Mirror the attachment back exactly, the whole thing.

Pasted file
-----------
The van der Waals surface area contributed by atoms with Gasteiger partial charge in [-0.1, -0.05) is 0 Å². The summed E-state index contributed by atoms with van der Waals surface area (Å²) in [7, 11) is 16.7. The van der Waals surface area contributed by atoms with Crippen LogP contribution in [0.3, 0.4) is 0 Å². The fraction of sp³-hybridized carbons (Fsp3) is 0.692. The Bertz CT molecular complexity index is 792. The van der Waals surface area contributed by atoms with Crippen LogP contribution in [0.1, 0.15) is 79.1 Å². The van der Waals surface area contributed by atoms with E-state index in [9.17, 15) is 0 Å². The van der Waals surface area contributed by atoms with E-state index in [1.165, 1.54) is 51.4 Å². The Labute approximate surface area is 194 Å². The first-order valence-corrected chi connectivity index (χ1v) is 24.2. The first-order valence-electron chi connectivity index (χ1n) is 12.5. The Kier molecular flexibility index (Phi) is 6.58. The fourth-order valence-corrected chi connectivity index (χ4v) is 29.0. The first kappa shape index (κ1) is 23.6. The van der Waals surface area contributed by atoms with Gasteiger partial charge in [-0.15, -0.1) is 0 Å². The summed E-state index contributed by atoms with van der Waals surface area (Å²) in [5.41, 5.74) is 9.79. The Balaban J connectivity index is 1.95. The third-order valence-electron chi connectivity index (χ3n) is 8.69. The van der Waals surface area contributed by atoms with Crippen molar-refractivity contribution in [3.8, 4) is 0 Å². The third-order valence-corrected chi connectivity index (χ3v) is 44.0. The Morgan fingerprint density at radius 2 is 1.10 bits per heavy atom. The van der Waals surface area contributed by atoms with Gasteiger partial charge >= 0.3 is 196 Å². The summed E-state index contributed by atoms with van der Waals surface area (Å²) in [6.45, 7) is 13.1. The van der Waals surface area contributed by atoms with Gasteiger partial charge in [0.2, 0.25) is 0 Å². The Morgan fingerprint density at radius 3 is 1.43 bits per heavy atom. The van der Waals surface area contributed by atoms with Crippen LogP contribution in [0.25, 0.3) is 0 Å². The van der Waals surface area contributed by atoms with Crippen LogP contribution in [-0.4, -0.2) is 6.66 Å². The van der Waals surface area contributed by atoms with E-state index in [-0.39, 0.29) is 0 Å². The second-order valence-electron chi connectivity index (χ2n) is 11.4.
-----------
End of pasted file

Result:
The van der Waals surface area contributed by atoms with Gasteiger partial charge in [-0.1, -0.05) is 0 Å². The summed E-state index contributed by atoms with van der Waals surface area (Å²) in [7, 11) is 16.7. The van der Waals surface area contributed by atoms with Crippen LogP contribution in [0.3, 0.4) is 0 Å². The fraction of sp³-hybridized carbons (Fsp3) is 0.692. The Bertz CT molecular complexity index is 792. The van der Waals surface area contributed by atoms with Crippen LogP contribution in [0.1, 0.15) is 79.1 Å². The van der Waals surface area contributed by atoms with E-state index in [9.17, 15) is 0 Å². The van der Waals surface area contributed by atoms with E-state index in [1.165, 1.54) is 51.4 Å². The Labute approximate surface area is 194 Å². The first-order valence-corrected chi connectivity index (χ1v) is 24.2. The first-order valence-electron chi connectivity index (χ1n) is 12.5. The Kier molecular flexibility index (Phi) is 6.58. The fourth-order valence-corrected chi connectivity index (χ4v) is 29.0. The first kappa shape index (κ1) is 23.6. The van der Waals surface area contributed by atoms with Gasteiger partial charge in [-0.15, -0.1) is 0 Å². The summed E-state index contributed by atoms with van der Waals surface area (Å²) in [5.41, 5.74) is 9.79. The Balaban J connectivity index is 1.95. The third-order valence-electron chi connectivity index (χ3n) is 8.69. The van der Waals surface area contributed by atoms with Crippen molar-refractivity contribution in [3.8, 4) is 0 Å². The third-order valence-corrected chi connectivity index (χ3v) is 44.0. The Morgan fingerprint density at radius 2 is 1.10 bits per heavy atom. The van der Waals surface area contributed by atoms with Gasteiger partial charge >= 0.3 is 196 Å². The summed E-state index contributed by atoms with van der Waals surface area (Å²) in [6.45, 7) is 13.1. The van der Waals surface area contributed by atoms with Gasteiger partial charge in [0.2, 0.25) is 0 Å². The Morgan fingerprint density at radius 3 is 1.43 bits per heavy atom. The van der Waals surface area contributed by atoms with Crippen LogP contribution in [0.25, 0.3) is 0 Å². The van der Waals surface area contributed by atoms with Crippen LogP contribution in [-0.4, -0.2) is 6.66 Å². The van der Waals surface area contributed by atoms with E-state index in [-0.39, 0.29) is 0 Å². The second-order valence-electron chi connectivity index (χ2n) is 11.4.